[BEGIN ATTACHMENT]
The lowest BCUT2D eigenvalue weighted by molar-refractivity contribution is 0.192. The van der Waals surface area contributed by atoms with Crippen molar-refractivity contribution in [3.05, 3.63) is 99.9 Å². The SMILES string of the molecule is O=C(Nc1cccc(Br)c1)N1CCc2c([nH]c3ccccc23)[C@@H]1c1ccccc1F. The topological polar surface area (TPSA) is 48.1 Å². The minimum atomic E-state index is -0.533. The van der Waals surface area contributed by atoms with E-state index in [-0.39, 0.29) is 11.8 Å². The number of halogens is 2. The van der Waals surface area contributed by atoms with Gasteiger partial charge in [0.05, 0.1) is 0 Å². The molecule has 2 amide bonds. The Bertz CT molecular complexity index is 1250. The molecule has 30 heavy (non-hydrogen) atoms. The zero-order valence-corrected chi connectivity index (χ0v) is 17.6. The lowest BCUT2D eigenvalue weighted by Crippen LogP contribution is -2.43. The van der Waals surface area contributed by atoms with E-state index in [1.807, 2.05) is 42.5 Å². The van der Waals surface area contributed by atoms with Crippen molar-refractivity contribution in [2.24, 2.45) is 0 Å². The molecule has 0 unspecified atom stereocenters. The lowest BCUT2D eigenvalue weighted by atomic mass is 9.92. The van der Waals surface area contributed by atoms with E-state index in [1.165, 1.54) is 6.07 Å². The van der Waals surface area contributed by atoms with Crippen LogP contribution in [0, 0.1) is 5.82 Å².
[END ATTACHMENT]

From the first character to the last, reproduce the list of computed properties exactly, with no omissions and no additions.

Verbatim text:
The lowest BCUT2D eigenvalue weighted by molar-refractivity contribution is 0.192. The van der Waals surface area contributed by atoms with Crippen molar-refractivity contribution in [3.05, 3.63) is 99.9 Å². The SMILES string of the molecule is O=C(Nc1cccc(Br)c1)N1CCc2c([nH]c3ccccc23)[C@@H]1c1ccccc1F. The topological polar surface area (TPSA) is 48.1 Å². The minimum atomic E-state index is -0.533. The van der Waals surface area contributed by atoms with E-state index in [-0.39, 0.29) is 11.8 Å². The number of halogens is 2. The van der Waals surface area contributed by atoms with Gasteiger partial charge in [0.05, 0.1) is 0 Å². The molecule has 2 amide bonds. The Bertz CT molecular complexity index is 1250. The molecule has 30 heavy (non-hydrogen) atoms. The zero-order valence-corrected chi connectivity index (χ0v) is 17.6. The lowest BCUT2D eigenvalue weighted by Crippen LogP contribution is -2.43. The van der Waals surface area contributed by atoms with E-state index in [1.807, 2.05) is 42.5 Å². The van der Waals surface area contributed by atoms with Crippen molar-refractivity contribution in [2.24, 2.45) is 0 Å². The molecule has 0 unspecified atom stereocenters. The lowest BCUT2D eigenvalue weighted by atomic mass is 9.92. The van der Waals surface area contributed by atoms with E-state index in [1.165, 1.54) is 6.07 Å². The van der Waals surface area contributed by atoms with Crippen LogP contribution in [0, 0.1) is 5.82 Å².